Education And Debate

Making an advance directive

BMJ 1995; 310 doi: https://doi.org/10.1136/bmj.310.6974.236 (Published 28 January 1995) Cite this as: BMJ 1995;310:236
  1. George S Robertson, consultanta
  1. a Department of Anaesthesia, Aberdeen Royal Infirmary, Aberdeen AB9 2ZB
  • Accepted 7 September 1994

The introduction in Britain of advance directives—which allow a person to state in advance of becoming incompetent that they wish to take part in treatment decisions when no longer mentally competent—has now been advocated by the medical and legal establishments. The practical application of directives relating to health care would be simplified by the adoption of a standard model document together with guidelines summarising the background clinical conditions and any subsequent acute events that may make it appropriate to trigger the use of a directive. As no specific legislation exists, good communication is needed at the various stages between the drafting and implementation of directives if the system of directives is to be successful.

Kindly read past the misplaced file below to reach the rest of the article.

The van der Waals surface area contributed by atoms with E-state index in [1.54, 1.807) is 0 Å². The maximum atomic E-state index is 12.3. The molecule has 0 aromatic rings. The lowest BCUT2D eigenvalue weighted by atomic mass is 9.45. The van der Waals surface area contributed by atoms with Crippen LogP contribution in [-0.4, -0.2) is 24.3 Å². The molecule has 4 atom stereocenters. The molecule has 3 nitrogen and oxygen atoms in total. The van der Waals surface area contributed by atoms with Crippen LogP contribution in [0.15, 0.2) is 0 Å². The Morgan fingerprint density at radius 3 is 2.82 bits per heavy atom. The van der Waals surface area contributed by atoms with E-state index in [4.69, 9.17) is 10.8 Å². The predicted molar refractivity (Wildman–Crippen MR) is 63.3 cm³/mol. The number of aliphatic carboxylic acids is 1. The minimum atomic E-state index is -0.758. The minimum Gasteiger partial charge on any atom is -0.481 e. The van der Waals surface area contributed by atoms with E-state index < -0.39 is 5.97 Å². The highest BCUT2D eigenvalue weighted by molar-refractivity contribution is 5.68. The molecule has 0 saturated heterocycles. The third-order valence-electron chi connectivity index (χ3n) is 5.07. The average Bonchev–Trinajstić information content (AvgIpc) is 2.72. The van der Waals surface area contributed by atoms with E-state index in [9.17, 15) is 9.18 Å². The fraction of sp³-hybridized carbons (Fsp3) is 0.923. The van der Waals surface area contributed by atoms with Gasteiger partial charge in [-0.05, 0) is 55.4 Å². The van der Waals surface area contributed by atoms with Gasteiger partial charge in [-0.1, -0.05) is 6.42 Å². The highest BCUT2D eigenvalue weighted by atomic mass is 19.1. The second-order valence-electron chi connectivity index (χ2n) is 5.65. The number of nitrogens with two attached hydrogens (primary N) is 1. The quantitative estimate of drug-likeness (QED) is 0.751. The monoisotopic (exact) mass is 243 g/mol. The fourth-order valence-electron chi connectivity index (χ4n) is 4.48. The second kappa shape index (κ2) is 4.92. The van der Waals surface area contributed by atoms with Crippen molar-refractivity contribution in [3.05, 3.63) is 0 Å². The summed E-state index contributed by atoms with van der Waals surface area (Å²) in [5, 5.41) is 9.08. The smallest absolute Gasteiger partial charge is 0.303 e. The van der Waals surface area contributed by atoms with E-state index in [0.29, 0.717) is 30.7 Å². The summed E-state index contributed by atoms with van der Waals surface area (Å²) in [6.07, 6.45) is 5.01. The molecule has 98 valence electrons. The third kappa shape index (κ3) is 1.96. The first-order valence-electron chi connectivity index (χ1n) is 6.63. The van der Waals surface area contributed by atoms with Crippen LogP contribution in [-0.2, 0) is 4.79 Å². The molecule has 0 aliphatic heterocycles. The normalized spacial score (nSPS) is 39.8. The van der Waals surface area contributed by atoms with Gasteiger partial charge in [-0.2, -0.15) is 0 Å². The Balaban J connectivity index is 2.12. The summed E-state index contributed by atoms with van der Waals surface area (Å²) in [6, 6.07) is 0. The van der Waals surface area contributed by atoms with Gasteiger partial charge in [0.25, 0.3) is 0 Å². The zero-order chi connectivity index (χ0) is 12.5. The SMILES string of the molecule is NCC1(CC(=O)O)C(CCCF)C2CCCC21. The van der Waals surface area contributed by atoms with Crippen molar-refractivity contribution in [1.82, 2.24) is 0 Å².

It is now accepted that a patient who is adequately informed and mentally competent has the right to refuse any proposed medical treatment provided that the refusal does not create a hazard to the health of others. An advance directive for health care is a statement, usually in writing, in which a person seeks to extend this right into a future time when he or she may not be fully competent.

Legislation for advance directives (or “living wills”) has existed in the United States since the California Natural Death Act was introduced in 1976, and 47 of the 50 states now have some form of law governing the limitation of treatment near the end of life, usually with specific provision for advance directives.

British position

In contrast, the introduction of advance directives in Britain has been slower and less legalistic. Concerns have been expressed about directives, in particular about their value in enhancing patients' autonomy at a time when “the incompetent person is … quite literally a different person from the person who completed the directive.”1 Some would argue, however, that the risk of becoming a different …

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